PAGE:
Loosely based on the Mary Kay Letourneau scandal from the late 1990s, Todd Haynes’ May December opens by juxtaposing the lives of two very different woman. Their introductions to us are banal, as one (Natalie Portman) checks into a posh hotel while another (Julianne Moore) organizes a backyard dinner party. All of this occurs while Marcelo Zarvos’ score slowly rises before it crescendos after Moore’s character plainly remarks, “I don’t think we have enough hot dogs.”
This is the tone Haynes and screenwriter Samy Burch look to set early: one that is equal parts introspective human drama and salacious melodrama. Zarvos’ score at times sounds The National Enquirer‘s theme song, if it had one. While it would initially seem that the incongruent approaches would mix like oil and water, Haynes keeps his film together through careful plotting, a real reservation when it comes to concretion, and a triad of performances, all of which you could argue as some of the year’s best.
So, who are these two women? Portman is Elizabeth Berry, an actress who arrives at the home of Moore’s Gracie Atherton, where she resides with her husband, Joe Yoo (Charles Melton). Elizabeth’s intent is to study Gracie, who she is set to play in an upcoming “indie” film. Why is somebody ostensibly as remarkably unremarkable as Gracie worthy of a film? At the age of 36, Gracie entered a sexual relationship with Joe, who, at the time, was a 13-year-old friend of her son, Georgie. Gracie became pregnant, went to prison, had their baby behind bars, was released and registered as a sex offender, and later married Joe when he became of legal age. Now, they have three children together, with the younger two (Gabriel Chung and Elizabeth Yu) about to graduate high school. Gracie is nearing 60 while Joe is 36, the same age as Gracie when their relationship began. The two appear to be living a happy life together just as Elizabeth enters and begins to pluck the feathers in hopes of a look beneath the surface.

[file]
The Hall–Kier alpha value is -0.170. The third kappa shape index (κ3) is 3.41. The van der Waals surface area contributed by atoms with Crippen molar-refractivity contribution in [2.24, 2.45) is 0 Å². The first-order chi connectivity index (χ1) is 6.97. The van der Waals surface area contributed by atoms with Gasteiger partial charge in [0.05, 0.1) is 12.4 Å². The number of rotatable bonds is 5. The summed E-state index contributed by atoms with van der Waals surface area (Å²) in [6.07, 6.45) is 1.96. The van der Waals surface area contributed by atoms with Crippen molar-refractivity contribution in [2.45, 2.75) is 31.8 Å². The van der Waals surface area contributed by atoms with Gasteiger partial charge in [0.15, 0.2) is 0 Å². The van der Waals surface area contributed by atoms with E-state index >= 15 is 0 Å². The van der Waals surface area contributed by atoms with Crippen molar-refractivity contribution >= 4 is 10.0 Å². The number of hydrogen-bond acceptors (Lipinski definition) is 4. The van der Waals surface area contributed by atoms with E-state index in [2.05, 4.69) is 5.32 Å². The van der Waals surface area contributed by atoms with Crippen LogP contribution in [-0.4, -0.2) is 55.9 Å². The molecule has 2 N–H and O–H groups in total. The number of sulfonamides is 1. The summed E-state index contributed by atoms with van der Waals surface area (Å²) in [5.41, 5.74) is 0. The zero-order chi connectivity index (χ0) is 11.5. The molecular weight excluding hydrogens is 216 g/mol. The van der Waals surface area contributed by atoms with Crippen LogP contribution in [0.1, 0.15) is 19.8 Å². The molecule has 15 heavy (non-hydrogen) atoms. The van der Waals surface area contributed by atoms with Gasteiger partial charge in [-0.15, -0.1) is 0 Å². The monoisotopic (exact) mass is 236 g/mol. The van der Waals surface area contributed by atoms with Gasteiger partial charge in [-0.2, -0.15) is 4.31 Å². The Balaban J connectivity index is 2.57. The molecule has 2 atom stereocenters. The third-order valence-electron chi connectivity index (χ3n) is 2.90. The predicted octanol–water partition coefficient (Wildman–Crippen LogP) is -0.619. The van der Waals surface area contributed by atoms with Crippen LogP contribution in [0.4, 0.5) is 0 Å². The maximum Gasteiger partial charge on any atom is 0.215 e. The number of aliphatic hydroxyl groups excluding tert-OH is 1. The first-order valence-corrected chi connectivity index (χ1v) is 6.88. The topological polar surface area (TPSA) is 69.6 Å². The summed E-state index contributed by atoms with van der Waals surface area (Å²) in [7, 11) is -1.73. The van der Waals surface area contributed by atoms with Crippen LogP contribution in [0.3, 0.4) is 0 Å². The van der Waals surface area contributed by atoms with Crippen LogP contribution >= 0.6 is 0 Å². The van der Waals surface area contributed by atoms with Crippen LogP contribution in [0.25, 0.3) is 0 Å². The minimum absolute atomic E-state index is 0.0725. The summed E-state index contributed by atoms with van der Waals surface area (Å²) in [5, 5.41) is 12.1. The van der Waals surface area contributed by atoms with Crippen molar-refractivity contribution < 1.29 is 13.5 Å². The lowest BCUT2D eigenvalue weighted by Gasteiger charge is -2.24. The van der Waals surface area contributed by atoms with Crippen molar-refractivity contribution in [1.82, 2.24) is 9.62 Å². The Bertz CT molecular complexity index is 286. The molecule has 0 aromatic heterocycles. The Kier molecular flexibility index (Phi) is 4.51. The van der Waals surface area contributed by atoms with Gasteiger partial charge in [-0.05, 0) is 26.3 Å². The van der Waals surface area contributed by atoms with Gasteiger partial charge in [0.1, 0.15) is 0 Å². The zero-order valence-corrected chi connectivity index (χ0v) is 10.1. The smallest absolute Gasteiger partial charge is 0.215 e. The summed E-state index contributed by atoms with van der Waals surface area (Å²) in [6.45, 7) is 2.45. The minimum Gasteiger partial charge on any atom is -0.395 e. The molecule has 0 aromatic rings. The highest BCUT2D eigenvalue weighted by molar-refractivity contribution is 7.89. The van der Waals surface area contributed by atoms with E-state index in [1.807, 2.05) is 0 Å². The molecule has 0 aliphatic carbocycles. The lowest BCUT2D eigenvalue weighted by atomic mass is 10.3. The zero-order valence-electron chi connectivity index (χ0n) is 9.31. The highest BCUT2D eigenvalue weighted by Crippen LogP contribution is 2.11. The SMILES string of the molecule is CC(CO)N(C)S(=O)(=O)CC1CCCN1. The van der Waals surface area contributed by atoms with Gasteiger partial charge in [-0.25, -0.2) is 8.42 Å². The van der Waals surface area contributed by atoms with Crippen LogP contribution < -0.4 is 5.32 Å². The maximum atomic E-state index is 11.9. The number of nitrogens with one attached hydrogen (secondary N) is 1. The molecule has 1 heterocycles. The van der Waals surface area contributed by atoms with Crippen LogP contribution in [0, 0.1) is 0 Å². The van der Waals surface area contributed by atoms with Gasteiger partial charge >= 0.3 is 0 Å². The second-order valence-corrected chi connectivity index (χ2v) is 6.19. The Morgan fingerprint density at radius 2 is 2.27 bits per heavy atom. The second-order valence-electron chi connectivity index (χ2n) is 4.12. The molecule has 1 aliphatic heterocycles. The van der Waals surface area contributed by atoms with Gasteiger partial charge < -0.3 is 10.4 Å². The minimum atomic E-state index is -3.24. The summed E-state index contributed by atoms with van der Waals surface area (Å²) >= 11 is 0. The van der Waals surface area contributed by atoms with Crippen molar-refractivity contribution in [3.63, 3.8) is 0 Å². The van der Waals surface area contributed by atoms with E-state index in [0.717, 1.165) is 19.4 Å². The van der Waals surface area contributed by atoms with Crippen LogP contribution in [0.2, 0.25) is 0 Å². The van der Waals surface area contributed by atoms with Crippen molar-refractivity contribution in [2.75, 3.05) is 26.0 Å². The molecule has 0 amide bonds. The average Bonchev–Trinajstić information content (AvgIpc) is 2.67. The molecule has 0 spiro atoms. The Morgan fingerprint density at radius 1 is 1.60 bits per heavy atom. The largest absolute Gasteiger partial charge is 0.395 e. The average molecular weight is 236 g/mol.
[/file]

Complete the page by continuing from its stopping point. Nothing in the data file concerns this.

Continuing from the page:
A movie like May December — one that revolves around a scandal as juicy as this one — traditionally loves to give us the entire, unadulterated situation via flashbacks and character monologues. Screenwriter Burch plays things more opaquely, never showing explicit interest in “what happened” between Gracie and Joe, who both worked at a pet shop when they became romantically entangled. Elizabeth gently probes both Gracie and Joe separately, sometimes while Gracie is baking in the kitchen or when Joe is on a walk in his idyllic, lakeside neighborhood , and both accounts are subjective and open to further reading.
Consequently, our perceptions of the three central parties changes frequently. Elizabeth seems like an actress whose career is stuck in neutral, and is hoping a promising role such as Gracie Atherton in a buzzy indie film could be her launchpad to awards. Then, she is invited to speak at a high school drama club, and a question from one of the students, asked in an uncouth manner, sets her up for a monologue that makes us look at the actress quite differently from that point forward.